Does Driver Size Matter in Headphones?

Headphone manufacturers often advertise the driver size of their headphones to indicate that their products produce better sound quality than the competition. This is not a trend that has emerged recently. However, when buying a new pair of headphones, people have now started to compare the driver sizes of different headphones along with looking at the various important specifications. This makes you wonder just how much the driver size of headphones impacts the sound quality or whether it produces any difference at all. Fortunately, the answer is simple, although it may not look like it!

Does Driver Size Matter in Headphones? No, driver size in headphones doesn’t matter as there are other factors that can affect the sound quality to a much greater extent. It is more important to look at the driver technology, important technical specifications, and online reviews to judge sound quality.

In this article, we will discuss why driver size in headphones doesn’t matter as much as you think, explain the most common types of headphone drivers and if they affect sound quality. You will also learn about the most common headphone and earphone driver sizes along with some examples. Let’s get started.

How does driver size affect headphones?

Technically, a bigger headphone driver should be able to produce louder sound and better bass response due to being more efficient. However, that is not the case always as a headphone is made up of several different units that affect the sound quality as a whole. The transducer technology or driver type, the tuning, the design (closed back or open back), the types of materials used, and even the build quality of the headphones can significantly affect how they sound like.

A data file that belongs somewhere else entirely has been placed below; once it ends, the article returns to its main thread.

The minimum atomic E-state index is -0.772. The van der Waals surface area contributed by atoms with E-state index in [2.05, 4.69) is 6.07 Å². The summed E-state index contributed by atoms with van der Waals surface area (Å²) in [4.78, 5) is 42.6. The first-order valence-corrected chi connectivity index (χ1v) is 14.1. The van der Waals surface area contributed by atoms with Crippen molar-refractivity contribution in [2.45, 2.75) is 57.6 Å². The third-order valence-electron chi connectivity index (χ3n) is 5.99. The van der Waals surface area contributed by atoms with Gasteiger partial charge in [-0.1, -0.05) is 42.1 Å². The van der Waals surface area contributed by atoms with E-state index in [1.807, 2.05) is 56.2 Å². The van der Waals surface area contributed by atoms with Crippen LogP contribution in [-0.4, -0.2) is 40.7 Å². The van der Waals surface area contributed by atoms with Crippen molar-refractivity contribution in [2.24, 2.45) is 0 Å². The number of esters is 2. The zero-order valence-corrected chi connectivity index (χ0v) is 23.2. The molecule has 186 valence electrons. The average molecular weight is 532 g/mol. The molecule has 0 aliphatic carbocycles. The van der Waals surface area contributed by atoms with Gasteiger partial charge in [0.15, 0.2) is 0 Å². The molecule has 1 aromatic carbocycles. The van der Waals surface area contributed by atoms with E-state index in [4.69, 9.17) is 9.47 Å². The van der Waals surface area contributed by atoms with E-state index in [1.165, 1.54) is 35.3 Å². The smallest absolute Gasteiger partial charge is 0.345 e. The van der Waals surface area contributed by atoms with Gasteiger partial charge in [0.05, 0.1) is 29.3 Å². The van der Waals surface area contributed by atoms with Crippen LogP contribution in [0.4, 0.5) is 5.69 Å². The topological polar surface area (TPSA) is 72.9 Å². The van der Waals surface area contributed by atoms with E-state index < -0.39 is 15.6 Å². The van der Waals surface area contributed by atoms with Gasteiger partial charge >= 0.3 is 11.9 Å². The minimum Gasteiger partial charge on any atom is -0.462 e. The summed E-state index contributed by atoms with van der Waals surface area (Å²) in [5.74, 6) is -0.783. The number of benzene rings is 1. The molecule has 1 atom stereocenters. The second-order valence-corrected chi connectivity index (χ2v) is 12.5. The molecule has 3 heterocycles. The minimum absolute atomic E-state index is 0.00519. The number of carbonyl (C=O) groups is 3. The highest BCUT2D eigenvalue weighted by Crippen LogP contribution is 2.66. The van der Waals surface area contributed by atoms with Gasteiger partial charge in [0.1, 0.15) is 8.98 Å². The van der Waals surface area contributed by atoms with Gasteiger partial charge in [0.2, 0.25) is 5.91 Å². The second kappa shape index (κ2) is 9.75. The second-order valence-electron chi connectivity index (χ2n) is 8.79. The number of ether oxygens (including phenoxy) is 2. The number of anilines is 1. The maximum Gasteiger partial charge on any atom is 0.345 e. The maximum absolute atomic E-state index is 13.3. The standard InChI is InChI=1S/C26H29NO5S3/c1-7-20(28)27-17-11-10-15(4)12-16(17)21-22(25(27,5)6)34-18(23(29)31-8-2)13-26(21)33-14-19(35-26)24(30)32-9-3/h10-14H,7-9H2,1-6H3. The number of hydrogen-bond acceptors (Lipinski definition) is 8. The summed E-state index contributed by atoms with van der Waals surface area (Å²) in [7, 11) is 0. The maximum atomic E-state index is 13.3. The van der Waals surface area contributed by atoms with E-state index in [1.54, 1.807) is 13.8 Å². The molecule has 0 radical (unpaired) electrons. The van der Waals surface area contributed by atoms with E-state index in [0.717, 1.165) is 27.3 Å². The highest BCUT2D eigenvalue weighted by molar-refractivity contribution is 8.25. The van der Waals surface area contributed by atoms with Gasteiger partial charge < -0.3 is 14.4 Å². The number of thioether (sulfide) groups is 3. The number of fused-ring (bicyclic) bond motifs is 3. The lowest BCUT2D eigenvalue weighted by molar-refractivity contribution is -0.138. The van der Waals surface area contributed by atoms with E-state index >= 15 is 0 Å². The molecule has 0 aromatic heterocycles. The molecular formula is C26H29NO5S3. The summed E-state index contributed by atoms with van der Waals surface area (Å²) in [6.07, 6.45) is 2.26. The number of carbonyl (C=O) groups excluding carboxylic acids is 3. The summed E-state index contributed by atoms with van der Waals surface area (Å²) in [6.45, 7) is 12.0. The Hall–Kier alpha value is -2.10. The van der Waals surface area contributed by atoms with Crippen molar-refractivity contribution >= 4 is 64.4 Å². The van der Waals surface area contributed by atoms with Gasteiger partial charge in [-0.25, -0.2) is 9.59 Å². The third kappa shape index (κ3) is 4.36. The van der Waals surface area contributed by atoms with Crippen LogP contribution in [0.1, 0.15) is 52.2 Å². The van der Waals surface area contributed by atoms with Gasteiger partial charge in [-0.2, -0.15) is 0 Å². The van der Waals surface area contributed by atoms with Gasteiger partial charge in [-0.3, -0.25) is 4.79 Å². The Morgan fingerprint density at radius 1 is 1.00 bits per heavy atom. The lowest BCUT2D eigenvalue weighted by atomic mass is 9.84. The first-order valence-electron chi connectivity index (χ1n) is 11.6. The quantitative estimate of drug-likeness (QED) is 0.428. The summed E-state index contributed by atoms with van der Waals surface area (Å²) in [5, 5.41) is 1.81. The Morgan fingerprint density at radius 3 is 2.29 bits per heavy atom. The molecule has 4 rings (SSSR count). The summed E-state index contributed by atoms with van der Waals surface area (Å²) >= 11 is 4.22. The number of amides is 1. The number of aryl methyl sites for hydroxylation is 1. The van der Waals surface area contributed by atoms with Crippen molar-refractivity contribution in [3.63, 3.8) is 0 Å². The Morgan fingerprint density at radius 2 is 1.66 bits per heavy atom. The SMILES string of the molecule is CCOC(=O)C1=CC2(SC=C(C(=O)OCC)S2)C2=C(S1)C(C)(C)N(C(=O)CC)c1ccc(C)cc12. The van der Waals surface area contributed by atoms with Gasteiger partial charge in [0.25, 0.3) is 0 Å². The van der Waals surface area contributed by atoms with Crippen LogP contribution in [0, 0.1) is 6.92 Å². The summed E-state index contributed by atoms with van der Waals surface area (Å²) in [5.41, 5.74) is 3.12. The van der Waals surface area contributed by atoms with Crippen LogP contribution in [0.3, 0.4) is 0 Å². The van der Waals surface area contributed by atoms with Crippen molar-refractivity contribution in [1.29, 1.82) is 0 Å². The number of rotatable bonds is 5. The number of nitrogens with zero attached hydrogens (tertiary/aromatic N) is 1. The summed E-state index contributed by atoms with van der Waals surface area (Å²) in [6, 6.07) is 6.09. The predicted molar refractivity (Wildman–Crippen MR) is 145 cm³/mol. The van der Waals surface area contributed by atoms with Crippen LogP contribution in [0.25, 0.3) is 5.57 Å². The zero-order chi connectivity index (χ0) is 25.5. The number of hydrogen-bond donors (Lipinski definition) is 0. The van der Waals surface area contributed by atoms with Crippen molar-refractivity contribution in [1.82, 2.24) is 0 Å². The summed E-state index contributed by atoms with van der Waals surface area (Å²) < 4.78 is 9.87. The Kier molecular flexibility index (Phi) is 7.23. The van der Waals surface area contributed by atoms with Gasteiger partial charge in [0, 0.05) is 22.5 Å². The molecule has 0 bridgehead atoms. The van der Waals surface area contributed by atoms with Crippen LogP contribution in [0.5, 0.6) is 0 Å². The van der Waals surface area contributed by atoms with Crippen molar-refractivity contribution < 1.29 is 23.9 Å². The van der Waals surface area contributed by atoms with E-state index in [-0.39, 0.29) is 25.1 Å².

In the real world, a pair of premium headphones with a better driver unit and build quality but a smaller driver diameter would sound a lot better than a pair of headphones with bigger drivers. Not to mention, you also need to compare the technical specifications like frequency response, impedance, and sensitivity to get a fair idea of the sound quality. 

Low-quality headphones with large driver units might produce louder sounds but it would also introduce a fair amount of distortion. The sound reproduction may not be as accurate either.

Different Driver Types and how it affects the sound quality

The most common types of driver units are described below:

1. Dynamic drivers – Dynamic drivers a.k.a moving-coil drivers are the most common driver technology as these offer a great combination of sound quality and affordability. A dynamic driver contains a neodymium magnet that produces a static magnetic field. It also contains a diaphragm inside it that is attached to a voice coil.

When a current or audio signal is applied to it, the voice coil becomes a temporary electromagnet and produces sound by vibrating the diaphragm as it experiences a pull/push reaction in the presence of the stationary magnetic field.

Dynamic drivers produce a good bass response and mids at optimum sound levels. However, when the loudness is increased it can produce harmonic distortion